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Editing in the mind

EditingmindThe mind should be the artist’s first lens, writes Markosul.



11 June 2011

I recently received a wonderful writing lesson from a former Reuters photographer and fellow Braz-Am expat, Gregg Newton.

He said the secret to his success as a photographer was his ability to "edit in the head." Even as technology grew geometrically, he maintained this sense of "editorial storytelling."

We've all become accustomed to using word processors. (When was the last time you used an eraser? Grammar school?). But this "edit in the head" thing keeps informing my work. Drafting will always be essential, but there is something to the "visioneering" of mindful writing – write as if you're speaking clearly through Smith Premier typewriter.

In one particularly poignant picture, Newton was filming the rocket launch of John Glenn (1998). He left the launch field and walked over to Cocoa Beach where children were playing in the surf on boogie boards. The rocket blast, the 10-to-1 count, the thin, white arching cloud of smoke across the atmosphere...and a sublime moment double-trucked in magazines and photography books.

This was pre-digital and he did not have a waterproof camera. Regardless, his internal editorial bid him to jump in the waves and take the shot from the perspective of the children. Ignoring the modulations of the surf and any anxiety about his expensive equipment. Newton "stalked" his angle, clicked perfectly, and came up with perhaps the most timeless and historically relevant picture of the launch.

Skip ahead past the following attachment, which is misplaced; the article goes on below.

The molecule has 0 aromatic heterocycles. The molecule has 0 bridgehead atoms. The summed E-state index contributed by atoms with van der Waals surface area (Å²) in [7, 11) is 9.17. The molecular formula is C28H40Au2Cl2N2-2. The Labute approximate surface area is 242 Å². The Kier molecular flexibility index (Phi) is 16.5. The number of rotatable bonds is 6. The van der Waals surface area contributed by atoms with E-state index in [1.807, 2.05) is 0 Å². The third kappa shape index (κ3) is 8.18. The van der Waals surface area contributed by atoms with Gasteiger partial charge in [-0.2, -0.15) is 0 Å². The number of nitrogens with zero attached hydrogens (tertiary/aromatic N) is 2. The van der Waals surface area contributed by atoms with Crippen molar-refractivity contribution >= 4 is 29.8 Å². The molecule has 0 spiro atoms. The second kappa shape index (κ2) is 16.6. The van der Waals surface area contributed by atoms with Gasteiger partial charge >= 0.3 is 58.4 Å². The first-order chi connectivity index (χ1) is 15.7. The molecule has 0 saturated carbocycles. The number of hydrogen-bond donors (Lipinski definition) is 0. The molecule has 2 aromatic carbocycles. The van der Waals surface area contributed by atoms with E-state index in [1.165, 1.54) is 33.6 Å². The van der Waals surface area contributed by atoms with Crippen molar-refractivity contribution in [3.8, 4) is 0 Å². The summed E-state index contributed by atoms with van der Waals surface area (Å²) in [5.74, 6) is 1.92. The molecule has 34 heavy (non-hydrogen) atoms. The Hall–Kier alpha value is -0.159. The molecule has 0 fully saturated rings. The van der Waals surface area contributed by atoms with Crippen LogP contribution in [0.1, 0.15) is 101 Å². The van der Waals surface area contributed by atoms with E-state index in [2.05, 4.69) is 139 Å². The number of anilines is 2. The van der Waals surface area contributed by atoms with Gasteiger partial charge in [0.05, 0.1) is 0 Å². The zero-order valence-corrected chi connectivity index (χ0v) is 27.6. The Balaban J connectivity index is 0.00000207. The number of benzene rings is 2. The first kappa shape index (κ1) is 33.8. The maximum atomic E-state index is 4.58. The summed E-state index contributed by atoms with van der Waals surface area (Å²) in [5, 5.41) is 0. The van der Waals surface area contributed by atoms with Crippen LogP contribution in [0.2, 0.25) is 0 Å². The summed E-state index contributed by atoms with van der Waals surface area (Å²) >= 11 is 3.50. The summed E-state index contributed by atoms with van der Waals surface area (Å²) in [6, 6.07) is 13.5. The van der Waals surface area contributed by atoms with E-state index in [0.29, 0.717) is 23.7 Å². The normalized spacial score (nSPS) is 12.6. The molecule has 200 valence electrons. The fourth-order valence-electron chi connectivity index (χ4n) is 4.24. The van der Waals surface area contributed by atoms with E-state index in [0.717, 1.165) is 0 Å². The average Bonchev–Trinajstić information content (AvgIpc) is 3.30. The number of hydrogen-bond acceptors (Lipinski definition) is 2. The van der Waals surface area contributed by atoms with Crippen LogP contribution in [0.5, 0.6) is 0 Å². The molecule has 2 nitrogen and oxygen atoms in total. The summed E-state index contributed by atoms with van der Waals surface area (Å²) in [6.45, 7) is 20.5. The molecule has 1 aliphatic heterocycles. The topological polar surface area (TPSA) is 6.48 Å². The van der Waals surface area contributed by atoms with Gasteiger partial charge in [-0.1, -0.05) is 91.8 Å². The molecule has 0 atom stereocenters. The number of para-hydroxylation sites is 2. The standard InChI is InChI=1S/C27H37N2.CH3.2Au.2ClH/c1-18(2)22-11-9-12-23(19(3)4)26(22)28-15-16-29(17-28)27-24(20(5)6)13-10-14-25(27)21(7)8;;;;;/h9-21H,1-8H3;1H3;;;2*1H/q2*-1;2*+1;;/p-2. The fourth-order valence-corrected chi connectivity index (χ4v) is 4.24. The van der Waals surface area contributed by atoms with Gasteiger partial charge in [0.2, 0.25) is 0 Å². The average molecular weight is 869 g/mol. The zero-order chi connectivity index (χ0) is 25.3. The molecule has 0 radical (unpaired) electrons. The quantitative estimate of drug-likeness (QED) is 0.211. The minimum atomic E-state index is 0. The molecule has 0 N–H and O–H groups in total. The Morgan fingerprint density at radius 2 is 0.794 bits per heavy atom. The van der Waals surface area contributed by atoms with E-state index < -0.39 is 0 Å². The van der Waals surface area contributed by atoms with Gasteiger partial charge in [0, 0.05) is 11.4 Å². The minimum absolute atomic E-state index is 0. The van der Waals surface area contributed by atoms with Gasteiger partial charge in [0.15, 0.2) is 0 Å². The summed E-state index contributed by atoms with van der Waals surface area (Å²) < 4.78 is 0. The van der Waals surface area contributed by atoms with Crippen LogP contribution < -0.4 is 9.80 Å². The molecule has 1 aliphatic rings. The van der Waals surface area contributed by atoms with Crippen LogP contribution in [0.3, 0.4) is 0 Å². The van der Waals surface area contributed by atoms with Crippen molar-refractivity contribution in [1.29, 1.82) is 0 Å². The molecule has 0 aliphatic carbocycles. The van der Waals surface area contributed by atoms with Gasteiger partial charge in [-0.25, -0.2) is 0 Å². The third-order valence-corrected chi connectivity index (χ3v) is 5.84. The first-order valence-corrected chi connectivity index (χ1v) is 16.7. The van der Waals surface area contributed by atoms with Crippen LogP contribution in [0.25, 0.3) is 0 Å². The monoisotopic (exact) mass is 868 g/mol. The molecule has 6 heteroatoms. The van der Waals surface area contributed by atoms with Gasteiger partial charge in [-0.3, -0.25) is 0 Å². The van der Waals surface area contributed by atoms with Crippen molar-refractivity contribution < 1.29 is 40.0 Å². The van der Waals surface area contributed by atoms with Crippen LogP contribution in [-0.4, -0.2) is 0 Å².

He also had several $100 in water damage, but it was, in his words "no comparison to the picture."

It tells a story and, he said, needed no "retouching." It was a complete vision. No drafts. No expectation that "photoshop can make it all better." He does not reject the programs, but recognizes that the mind and the aperture of the eyes is the finest tool. Everything else is polish and primping and pimping.

I don't know enough about instagr.am to criticize, but I wonder if it muddles the aperture of the mind's eye. Beautiful images, yes--but there is never a sense of the original. I know my reliance on word processors hasn't necessarily promoted fluency--there's always a chance to cut, paste, rinse, recycle, delete and repeat.

Both crafts (photography and writing) teach us how to see.

Shouldn't the mind be the artist's first lens?

Markosul is the nullius filius of North and South America / the bar sinister of Caliban and Sylvia Plath. He blogs at the panamerican where this article first appeared.

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